# app/graphql/types/base_field.rb
module Types
  class BaseField < GraphQL::Schema::Field
    argument_class Types::BaseArgument

    def argument_limit(default: 10, min: 1, max: 100)
      prepare = ->(value, _ctx) {
        if value&.between?(min, max)
          value
        else
          message = "'limit' must be between #{min} and #{max}"
          raise GraphQL::ExecutionError, message
        end
      }

      argument(:limit, Integer, required: false, default_value: default, prepare: prepare)
    end

    def argument_page(default: 1, min: 1)
      prepare = ->(value, _ctx) {
        if value && value >= min
          value
        else
          message = "'page' must be greater or equals than #{min}"
          raise GraphQL::ExecutionError, message
        end
      }

      argument(:page, Integer, required: false, default_value: default, prepare: prepare)
    end
  end
end

The idea here is the same as creating reusable fields, yet this time we are creating reusable arguments. With that we can validate min and max values for our limit and page arguments. Nice! We choose to raise an error with a friendly message so that the consumer of this GraphQL Schema will understand why that query can't be performed.

Next, we need to update our BaseObject:

# app/graphql/types/base_object.rb
module Types
  class BaseObject < GraphQL::Schema::Object
    field_class Types::BaseField

    def self.field_products
      field :products, [Types::ProductType], null: false do
        argument :name, String, required: false
        argument :color, String, required: false
        argument :size, String, required: false
        argument :min_price_cents, Integer, required: false, prepare: ->(value, _ctx) { value && value / 100 }, as: :min_price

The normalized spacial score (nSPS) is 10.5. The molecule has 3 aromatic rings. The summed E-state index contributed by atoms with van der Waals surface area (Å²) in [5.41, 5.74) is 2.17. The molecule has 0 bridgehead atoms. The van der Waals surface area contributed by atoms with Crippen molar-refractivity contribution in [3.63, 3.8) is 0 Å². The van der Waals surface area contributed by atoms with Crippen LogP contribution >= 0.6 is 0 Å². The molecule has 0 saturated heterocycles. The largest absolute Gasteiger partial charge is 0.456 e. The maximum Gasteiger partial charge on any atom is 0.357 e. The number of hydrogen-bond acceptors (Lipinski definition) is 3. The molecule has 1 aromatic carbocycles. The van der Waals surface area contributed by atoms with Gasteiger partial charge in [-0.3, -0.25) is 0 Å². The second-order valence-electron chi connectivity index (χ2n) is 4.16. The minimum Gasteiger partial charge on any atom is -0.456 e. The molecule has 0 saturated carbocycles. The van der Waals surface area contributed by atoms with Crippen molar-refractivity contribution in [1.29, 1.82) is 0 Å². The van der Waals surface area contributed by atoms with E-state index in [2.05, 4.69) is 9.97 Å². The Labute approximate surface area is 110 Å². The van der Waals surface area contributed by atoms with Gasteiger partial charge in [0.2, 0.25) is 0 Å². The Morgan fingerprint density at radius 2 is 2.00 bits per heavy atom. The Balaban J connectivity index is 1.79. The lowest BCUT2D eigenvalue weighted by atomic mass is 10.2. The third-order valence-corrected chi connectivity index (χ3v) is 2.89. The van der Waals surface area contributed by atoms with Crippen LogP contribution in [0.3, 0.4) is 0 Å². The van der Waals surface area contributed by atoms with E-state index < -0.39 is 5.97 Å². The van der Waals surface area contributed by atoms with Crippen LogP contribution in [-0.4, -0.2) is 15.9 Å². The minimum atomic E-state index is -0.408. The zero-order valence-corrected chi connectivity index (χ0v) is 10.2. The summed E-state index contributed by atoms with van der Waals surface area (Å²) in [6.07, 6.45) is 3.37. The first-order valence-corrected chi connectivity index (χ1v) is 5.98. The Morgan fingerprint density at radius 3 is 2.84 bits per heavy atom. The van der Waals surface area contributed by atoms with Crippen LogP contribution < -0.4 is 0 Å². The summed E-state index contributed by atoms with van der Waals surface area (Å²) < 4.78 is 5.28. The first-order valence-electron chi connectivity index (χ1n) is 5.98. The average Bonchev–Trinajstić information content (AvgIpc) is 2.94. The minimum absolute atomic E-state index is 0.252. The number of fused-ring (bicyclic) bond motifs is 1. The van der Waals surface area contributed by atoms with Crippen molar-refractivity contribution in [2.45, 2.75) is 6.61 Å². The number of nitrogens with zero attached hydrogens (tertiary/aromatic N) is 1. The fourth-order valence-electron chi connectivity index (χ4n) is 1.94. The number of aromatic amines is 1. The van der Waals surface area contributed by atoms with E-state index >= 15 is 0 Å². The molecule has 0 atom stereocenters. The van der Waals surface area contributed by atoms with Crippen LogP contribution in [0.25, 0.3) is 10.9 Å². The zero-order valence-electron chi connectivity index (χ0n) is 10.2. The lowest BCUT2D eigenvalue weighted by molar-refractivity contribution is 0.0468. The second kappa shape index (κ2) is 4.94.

argument :max_price_cents, Integer, required: false, prepare: ->(value, _ctx) { value && value / 100 }, as: :max_price
        argument :sort, [Types::Enum::ProductSort], required: false, default_value: []
        argument_limit
        argument_page
      end
    end
  end
end

Then we need to append our two new scopes limit and page to our model:

# app/models/product.rb
class Product < ApplicationRecord
  belongs_to :category
  has_many :order_items
  has_many :orders, through: :order_items

  scope :by_name, ->(name) { where("name ILIKE ?", "#{name}%") if name }
  scope :by_color, ->(color) { where(color: color) if color }
  scope :by_size, ->(size) { where(size: size) if size }
  scope :by_min_price, ->(price) { where("price >= ?", price) if price }
  scope :by_max_price, ->(price) { where("price <= ?", price) if price }

  def self.graphql_query(options)
    Product.all
      .by_name(options[:name])
      .by_color(options[:color])
      .by_size(options[:size])
      .by_min_price(options[:min_price])
      .by_max_price(options[:max_price])
      .order(options[:sort].to_h)
      .limit(options[:limit])
      .page(options[:limit], options[:page])
  end
end

Wow, this is so simple and elegant, and it even kind of works. If we now run the root query of products we can filter, sort and limit our results.

But not so fast.

If we try a query like:

query {
  categories {
    name
    products (name: "aero", sort: [nameDesc], limit: 3) {
      name
      color
    }
  }
}

We notice that our query is returning only 3 products across all categories, and our goal is to limit products per category returned. This happens because we are using DataLoaders to help us out with the N+1 queries issue. Is there a way out of this trap?